An overwhelming majority of people who live near the Great Lakes keep wanting more investments in protecting those iconic bodies of water even if it means slightly higher costs to consumers and taxpayers, according to new poll results issued by a bi-national commission that reports to the U.S. and Canadian governments.
The venerable International Joint Commission, which since 1909 has helped the two nations settle common issues affecting the Great Lakes and other shared boundary waters, found even stronger support for the lakes in 2018 than in its last report in 2015, with 88 percent wanting more done for lake protection compared to 85 percent three years ago.
The report was issued Tuesday. Some 4,250 residents across Ohio, Michigan, Illinois, Indiana, Minnesota, New York, Pennsylvania, Wisconsin, Ontario, and tribal nations were polled by the IJC’s Great Lakes Water Quality Board.
Water pollution and aquatic invasive species such as Asian carp were among the threats identified in the questionnaire.
Of that 88 percent majority, 39 percent believed all sectors of society can play a role in restoration efforts, while 23 percent and 18 percent of respondents listed federal and state/provincial governments, respectively, as primarily responsible for the lakes’ health.
Some other findings:
■ Eighty-nine percent believe it’s important to protect the lakes for recreation, up 3 percent from 2015. Thirty-five percent of those have used the lakes for swimming or beach visits, while fishing and boating was the primary interest for 27 percent in that category. Lake Michigan is the most visited lake, followed by lakes Ontario, Erie, Superior and Huron.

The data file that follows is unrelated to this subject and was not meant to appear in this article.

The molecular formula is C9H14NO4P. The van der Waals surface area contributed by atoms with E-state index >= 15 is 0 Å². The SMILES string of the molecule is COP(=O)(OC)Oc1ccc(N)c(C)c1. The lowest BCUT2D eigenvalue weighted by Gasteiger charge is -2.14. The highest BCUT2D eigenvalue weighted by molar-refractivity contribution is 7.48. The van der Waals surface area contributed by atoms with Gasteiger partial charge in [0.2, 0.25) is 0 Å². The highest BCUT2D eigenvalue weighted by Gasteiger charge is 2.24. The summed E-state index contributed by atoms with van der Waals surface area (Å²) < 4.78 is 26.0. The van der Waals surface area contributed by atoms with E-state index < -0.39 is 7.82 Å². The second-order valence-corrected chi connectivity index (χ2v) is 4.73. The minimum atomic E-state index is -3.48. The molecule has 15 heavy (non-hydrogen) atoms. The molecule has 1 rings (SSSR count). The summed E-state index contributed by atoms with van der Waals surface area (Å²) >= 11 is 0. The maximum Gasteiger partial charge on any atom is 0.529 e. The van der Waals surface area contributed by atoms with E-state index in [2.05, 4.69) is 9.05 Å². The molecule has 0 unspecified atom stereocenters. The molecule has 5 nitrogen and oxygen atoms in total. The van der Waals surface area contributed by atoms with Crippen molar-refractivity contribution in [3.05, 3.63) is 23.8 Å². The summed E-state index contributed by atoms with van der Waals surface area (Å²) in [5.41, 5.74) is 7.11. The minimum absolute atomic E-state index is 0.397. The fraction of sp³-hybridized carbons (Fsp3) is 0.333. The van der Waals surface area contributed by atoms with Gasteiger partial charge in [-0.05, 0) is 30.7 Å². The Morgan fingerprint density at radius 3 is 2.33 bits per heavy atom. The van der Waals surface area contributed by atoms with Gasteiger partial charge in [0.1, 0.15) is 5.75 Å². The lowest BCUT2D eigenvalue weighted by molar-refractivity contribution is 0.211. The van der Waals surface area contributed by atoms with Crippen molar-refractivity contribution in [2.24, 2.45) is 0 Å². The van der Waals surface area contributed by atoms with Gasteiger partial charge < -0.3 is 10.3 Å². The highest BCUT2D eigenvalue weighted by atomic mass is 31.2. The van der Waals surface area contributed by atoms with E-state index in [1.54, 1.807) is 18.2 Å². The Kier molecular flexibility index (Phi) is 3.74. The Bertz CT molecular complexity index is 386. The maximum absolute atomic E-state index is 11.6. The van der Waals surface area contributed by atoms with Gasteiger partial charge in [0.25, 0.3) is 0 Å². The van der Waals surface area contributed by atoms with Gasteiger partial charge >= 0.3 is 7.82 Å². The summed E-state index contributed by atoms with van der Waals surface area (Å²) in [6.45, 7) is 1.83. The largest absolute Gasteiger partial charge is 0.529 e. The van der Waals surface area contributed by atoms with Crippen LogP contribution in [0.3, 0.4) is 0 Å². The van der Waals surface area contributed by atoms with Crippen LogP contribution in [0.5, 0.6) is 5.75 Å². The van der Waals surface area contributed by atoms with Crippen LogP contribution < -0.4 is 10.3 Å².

■ More than half of respondents believe there are too few regulations to protect the lakes, compared with 46 percent in the 2015 poll. Some 55 percent said they are willing to have costs for some consumer products rise to get greater protection of the lakes. Most believe additional rules will either have no impact on the economy or will help improve it.
■ Four of every five respondents agreed citizens have responsibility as individuals to help protect the lakes. Some the more popular actions included having people take more care in what they put down a drain, doing more to conserve water, and engaging more frequently in online forums and Great Lakes interest groups, as well as with public officials.
■ A greater percentage of respondents — 59 percent, compared to 50 percent in 2015 — expressed interest in news and information about the Great Lakes than they did just three years ago. Newspapers and various Internet sources were cited as the most popular places to find that information, and were preferred over social media, television, radio, emails, or correspondence from organizations and utilities, according to results.
And while only 21 percent of the respondents knew what the IJC is, a whopping 80 percent believe in its mission of facilitating cooperation between the United States and Canada on Great Lakes issues, up from 74 percent in 2015.
“It is clear that the Great Lakes community cares deeply about the resource, is prepared to accept increased costs to protect it, and recognizes personal responsibility to be part of the solution,” said David Ullrich, co-chair of the IJC’s Great Lakes Water Quality Board. He also is former executive director of the Great Lakes and St. Lawrence Cities Initiative, and a former U.S. Environmental Protection Agency Midwest regional administrator.
The report, which is online at bit.ly/2Jg18do, was done both this year and in 2015 for the IJC by a firm called Oraclepoll Rearch, which was founded in 1995 and has offices in Toronto and Sudbury, Ont. According to Oraclepoll’s website, it has done polling for a cross-section of industry, government, and nonprofit groups over the past 22 years.
The survey was done by telephone using live person-to-person interviewers. All calls were made by Oraclepoll research staff between Jan. 5 and Jan. 30. Only one resident at each chosen household 18 years of age or older was interviewed. A mixture of landlines and cellular telephones were called, the report said.
Initial calls were made between 6 p.m. and 9 p.m. Callbacks because of no answers or busy lines were made between 10 a.m. and 9 p.m. The margin of error was determined to be plus or minus 1.5 percent.
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